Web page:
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Becoming Better Reasoners: Supporting Students to Develop as Problem-Solvers

3:30 - 5:00 Saturday, December 7
    Max Ray, Philadelphia, PA

How do we move students along the continuum from novice to expert problem solvers? We'll explore strategies such as Solve a Simpler Problem, Look at Cases, Make a Table, and Make a Model, exploring what it means to get better at each. We will solve problems together and use our own work and student work to practice recognizing novice versions of strategic thinking, as well as discuss activities and teacher moves that can help students see problem solving as a process they can get better at.

Introductions
 
Overture: Guess and Check
In which I tell a story about getting good at a problem-solving strategy.
See the whole PowerPoint I excerpted from, in context [HTML]
 
Act 1: Make a Mathematical Model
A mathematical model is a way of encoding or describing a situation about quantity or shape in a way that is "sharable, transportable, and reusable" (Lesh and Doerr, Beyond Constructivism: Models and Modeling Perspectives on Mathematics Problem Solving, Learning, and Teaching)
 
Anticipating
What makes it hard for students?
What approaches have you seen?
What common "stages" have you seen?
 
Congruent Rectangles -- Hidden Constraints, Easy Numbers
In this activity, we consider multiple approaches to solving this problem and how to encourage students to consider a symbolic model.
Download the Problem [PDF]
Download some Extensions [PDF]
 
Eating Contest -- Student Work
In this activity, we look at a range of student work to see what it can unveil about how students develop as algebraic modelers.
Download the problem students solved [PDF]
Download the student work [PDF]
 
Reflecting on Making a Mathematical Model
Different ways?
What does is mean to get good at making tables?
How do we help students get better at making tables?
 
Act 2: Tables and Patterns
 
Lucky Lollipops -- Table Gallery
In this activity, we focus on the question "what needs to be organized?" and use a "Gallery Walk" to consider different ways to organize information.
Download the Problem-solving Scenario [PDF]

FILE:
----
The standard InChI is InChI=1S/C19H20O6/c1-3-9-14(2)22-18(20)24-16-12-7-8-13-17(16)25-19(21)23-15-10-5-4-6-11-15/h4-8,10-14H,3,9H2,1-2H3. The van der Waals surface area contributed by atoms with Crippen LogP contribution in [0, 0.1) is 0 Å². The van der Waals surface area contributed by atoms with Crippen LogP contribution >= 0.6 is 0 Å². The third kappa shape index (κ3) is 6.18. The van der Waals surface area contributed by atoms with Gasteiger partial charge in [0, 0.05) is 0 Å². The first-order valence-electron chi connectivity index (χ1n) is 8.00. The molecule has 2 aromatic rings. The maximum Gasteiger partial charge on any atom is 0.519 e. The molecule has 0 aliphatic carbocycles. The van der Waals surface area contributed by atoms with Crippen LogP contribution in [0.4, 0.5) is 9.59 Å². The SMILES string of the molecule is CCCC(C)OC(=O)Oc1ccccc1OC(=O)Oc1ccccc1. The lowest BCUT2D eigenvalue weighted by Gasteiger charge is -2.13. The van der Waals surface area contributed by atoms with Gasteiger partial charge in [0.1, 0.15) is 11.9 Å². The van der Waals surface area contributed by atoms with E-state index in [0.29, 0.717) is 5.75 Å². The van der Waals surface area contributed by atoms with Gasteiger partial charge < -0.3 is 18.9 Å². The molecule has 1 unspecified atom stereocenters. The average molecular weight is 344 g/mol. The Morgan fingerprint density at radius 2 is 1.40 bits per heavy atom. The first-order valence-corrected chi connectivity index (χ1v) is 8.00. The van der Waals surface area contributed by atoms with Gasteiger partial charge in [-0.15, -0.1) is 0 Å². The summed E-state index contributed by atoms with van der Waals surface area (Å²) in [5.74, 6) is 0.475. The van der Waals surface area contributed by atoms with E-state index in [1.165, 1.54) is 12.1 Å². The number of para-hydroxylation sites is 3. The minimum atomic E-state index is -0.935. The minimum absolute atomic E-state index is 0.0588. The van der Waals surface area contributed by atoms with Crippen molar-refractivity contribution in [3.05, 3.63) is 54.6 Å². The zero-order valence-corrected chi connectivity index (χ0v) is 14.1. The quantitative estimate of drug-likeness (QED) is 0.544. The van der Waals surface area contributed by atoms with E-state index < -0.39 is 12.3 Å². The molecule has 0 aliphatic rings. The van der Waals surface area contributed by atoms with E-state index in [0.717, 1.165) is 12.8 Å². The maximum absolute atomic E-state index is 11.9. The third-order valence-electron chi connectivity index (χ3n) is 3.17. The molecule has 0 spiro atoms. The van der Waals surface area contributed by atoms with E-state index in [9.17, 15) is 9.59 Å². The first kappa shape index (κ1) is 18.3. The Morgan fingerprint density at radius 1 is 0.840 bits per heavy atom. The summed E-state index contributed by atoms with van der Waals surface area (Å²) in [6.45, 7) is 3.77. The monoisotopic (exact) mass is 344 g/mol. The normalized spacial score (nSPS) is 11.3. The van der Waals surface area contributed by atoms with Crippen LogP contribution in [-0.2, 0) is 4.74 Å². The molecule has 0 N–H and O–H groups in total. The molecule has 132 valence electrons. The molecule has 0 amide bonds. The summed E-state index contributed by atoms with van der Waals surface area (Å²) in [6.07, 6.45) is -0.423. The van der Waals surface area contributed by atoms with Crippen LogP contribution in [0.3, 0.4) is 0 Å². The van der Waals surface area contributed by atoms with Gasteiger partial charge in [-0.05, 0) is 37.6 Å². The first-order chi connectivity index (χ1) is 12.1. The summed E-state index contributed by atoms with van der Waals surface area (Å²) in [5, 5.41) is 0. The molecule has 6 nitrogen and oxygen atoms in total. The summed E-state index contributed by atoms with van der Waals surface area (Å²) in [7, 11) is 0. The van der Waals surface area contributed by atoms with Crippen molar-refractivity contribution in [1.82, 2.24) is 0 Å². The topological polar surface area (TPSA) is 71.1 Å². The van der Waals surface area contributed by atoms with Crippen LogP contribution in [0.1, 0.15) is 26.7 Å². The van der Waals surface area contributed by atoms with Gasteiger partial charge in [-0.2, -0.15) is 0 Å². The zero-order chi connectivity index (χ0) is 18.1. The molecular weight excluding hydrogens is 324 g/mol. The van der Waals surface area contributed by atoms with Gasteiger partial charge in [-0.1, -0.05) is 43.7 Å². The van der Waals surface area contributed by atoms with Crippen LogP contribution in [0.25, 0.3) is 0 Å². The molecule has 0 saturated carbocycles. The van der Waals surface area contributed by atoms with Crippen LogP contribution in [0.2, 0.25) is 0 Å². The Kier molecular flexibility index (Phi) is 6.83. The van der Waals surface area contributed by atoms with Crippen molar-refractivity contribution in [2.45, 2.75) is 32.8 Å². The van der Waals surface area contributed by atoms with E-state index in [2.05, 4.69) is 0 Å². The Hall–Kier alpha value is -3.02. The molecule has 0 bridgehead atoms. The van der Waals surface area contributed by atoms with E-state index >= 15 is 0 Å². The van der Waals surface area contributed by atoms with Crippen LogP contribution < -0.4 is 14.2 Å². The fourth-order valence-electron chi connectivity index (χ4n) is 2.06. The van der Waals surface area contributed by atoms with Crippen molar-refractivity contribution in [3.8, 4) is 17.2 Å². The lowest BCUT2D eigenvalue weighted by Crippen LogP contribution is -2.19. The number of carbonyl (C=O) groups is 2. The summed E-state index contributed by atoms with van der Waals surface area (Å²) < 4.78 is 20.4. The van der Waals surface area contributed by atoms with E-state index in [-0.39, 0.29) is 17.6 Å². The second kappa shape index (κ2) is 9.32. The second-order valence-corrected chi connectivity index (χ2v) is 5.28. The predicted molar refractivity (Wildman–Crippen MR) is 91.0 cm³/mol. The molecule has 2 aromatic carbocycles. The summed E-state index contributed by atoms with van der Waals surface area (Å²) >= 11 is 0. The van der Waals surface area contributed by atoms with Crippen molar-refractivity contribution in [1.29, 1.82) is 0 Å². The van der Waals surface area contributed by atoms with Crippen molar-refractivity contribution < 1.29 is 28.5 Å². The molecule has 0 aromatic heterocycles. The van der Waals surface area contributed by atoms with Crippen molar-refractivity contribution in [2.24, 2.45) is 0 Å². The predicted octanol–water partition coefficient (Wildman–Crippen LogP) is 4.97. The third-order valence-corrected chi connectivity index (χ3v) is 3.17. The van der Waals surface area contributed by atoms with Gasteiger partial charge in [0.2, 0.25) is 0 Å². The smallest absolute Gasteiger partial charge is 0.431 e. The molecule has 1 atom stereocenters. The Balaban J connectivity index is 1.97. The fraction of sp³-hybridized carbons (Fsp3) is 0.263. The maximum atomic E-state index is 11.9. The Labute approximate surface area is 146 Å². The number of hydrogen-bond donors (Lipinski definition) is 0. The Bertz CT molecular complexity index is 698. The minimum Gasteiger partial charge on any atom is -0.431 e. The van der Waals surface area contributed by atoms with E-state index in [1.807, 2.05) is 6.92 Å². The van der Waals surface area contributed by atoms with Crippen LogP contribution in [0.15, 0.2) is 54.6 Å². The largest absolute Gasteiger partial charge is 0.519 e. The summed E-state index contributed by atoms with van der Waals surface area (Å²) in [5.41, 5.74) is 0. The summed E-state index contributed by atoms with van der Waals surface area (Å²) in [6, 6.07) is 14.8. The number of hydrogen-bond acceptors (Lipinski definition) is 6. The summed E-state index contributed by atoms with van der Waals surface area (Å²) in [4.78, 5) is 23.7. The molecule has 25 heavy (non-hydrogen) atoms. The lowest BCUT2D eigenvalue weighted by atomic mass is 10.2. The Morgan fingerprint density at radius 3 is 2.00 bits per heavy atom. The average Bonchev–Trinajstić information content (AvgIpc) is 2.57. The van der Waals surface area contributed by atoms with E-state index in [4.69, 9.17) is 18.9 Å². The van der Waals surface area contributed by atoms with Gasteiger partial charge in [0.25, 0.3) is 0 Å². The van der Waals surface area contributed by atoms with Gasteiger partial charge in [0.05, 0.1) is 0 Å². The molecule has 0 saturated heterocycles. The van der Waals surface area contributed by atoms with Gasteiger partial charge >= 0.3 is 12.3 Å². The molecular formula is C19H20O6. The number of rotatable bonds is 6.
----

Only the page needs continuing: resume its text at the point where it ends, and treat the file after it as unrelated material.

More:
Download the handout [PDF] (1st page for teacher, 2nd page for students)
 
Falling Leaves -- Student Work
In this activity, we look at a range of student-generated tables and use a "Representation Station" to reflect on and compare different approaches.
Download the problem students solved [PDF]
Download the student work [PDF]
View a blog post about the student work
Download the Representation Station activity description [PDF]
 
Reflecting on Tables
Different ways?
What does is mean to get good at making tables?
How do we help students get better at making tables?
 
Discussion
What ideas might you try?
What challenges do you foresee?
What will you look for as a success?
What resources might you need? What resources do you have that you know you could use?
 
Coda: Solve a Simpler Problem
 
Don't Be Square -- What makes this problem hard? What are valid simplifications?
In this handout, you'll find a wide range of student work which all addresses what makes the problem hard. The validity question seems important!
Download the problem students solved [PDF]
Download the student work [DOC]
 
Trick or Treat Route -- How can simplifications be used to find patterns and build up solutions?
In this handout, you'll find different ways that students attempted to organize their work to tackle a problem about "how many ways...".
Download the problem students solved [PDF]
Download the student work [DOC]
 
Additional Resources
Blog: Max at the Math Forum [HTML]
 
Annie Fetter: Ever Wonder What They'd Notice? [Ignite! Talk]
Suzanne Alejandre: Unsilence Students' Voices [Ignite! Talk]
Max Ray: Why 2 > 4: A Proof by Induction [Ignite! Talk]
 
Ostrich Llama Count--Examining Solution Methods [PDF]
How to Start Problem Solving in Your Classroom [PDF]
Problem Solving-It Has to Begin with Noticing and Wondering [PDF]
Unsilence Students' Voices [PDF]
Supporting Sense-Making and Perseverance [PDF]
Think You Don't Have Time to Use the PoWs? [PDF]
Writing to Develop Understanding: The Math Forum @ Drexel's PoWs [PDF]
 
Making Effective Use of Math Forum Resources: K-2 and 3-5 [HTML] 6-8 and 9-12 [HTML]
 
Our book: Powerful Problem Solving: Activities for Sense-Making with the Mathematical Practices [HTML]
Our book's companion website: [HTML] including freely accessible classroom videos

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